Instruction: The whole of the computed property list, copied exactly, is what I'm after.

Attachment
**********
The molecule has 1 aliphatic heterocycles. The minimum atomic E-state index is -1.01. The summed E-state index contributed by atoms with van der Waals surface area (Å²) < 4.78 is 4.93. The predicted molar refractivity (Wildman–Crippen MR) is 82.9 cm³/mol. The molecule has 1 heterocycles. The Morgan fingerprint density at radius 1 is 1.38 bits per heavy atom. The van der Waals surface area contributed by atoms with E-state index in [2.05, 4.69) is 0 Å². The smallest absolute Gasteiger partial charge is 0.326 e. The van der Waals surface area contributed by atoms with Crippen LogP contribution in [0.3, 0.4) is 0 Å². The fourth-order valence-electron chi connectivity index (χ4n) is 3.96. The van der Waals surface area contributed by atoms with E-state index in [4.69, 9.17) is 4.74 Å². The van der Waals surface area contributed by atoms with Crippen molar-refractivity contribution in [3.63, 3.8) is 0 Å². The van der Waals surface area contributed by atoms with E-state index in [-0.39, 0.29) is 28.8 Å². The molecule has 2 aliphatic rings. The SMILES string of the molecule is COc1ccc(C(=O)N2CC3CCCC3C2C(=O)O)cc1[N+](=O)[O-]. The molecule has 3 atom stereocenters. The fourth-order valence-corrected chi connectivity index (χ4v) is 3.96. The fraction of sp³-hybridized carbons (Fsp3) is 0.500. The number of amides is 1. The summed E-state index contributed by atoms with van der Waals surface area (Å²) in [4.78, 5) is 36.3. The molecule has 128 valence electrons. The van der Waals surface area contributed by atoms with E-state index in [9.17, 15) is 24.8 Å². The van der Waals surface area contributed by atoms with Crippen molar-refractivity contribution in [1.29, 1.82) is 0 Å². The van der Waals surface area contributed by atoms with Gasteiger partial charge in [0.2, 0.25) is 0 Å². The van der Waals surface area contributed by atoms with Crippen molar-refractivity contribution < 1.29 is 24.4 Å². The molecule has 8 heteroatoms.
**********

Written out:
The molecule has 1 aliphatic heterocycles. The minimum atomic E-state index is -1.01. The summed E-state index contributed by atoms with van der Waals surface area (Å²) < 4.78 is 4.93. The predicted molar refractivity (Wildman–Crippen MR) is 82.9 cm³/mol. The molecule has 1 heterocycles. The Morgan fingerprint density at radius 1 is 1.38 bits per heavy atom. The van der Waals surface area contributed by atoms with E-state index in [2.05, 4.69) is 0 Å². The smallest absolute Gasteiger partial charge is 0.326 e. The van der Waals surface area contributed by atoms with Crippen LogP contribution in [0.3, 0.4) is 0 Å². The fourth-order valence-electron chi connectivity index (χ4n) is 3.96. The van der Waals surface area contributed by atoms with E-state index in [4.69, 9.17) is 4.74 Å². The van der Waals surface area contributed by atoms with Crippen molar-refractivity contribution in [3.63, 3.8) is 0 Å². The van der Waals surface area contributed by atoms with E-state index in [-0.39, 0.29) is 28.8 Å². The molecule has 2 aliphatic rings. The SMILES string of the molecule is COc1ccc(C(=O)N2CC3CCCC3C2C(=O)O)cc1[N+](=O)[O-]. The molecule has 3 atom stereocenters. The fourth-order valence-corrected chi connectivity index (χ4v) is 3.96. The fraction of sp³-hybridized carbons (Fsp3) is 0.500. The number of amides is 1. The summed E-state index contributed by atoms with van der Waals surface area (Å²) in [4.78, 5) is 36.3. The molecule has 128 valence electrons. The van der Waals surface area contributed by atoms with E-state index in [9.17, 15) is 24.8 Å². The van der Waals surface area contributed by atoms with Crippen molar-refractivity contribution in [1.29, 1.82) is 0 Å². The van der Waals surface area contributed by atoms with Gasteiger partial charge in [0.2, 0.25) is 0 Å². The van der Waals surface area contributed by atoms with Crippen molar-refractivity contribution < 1.29 is 24.4 Å². The molecule has 8 heteroatoms.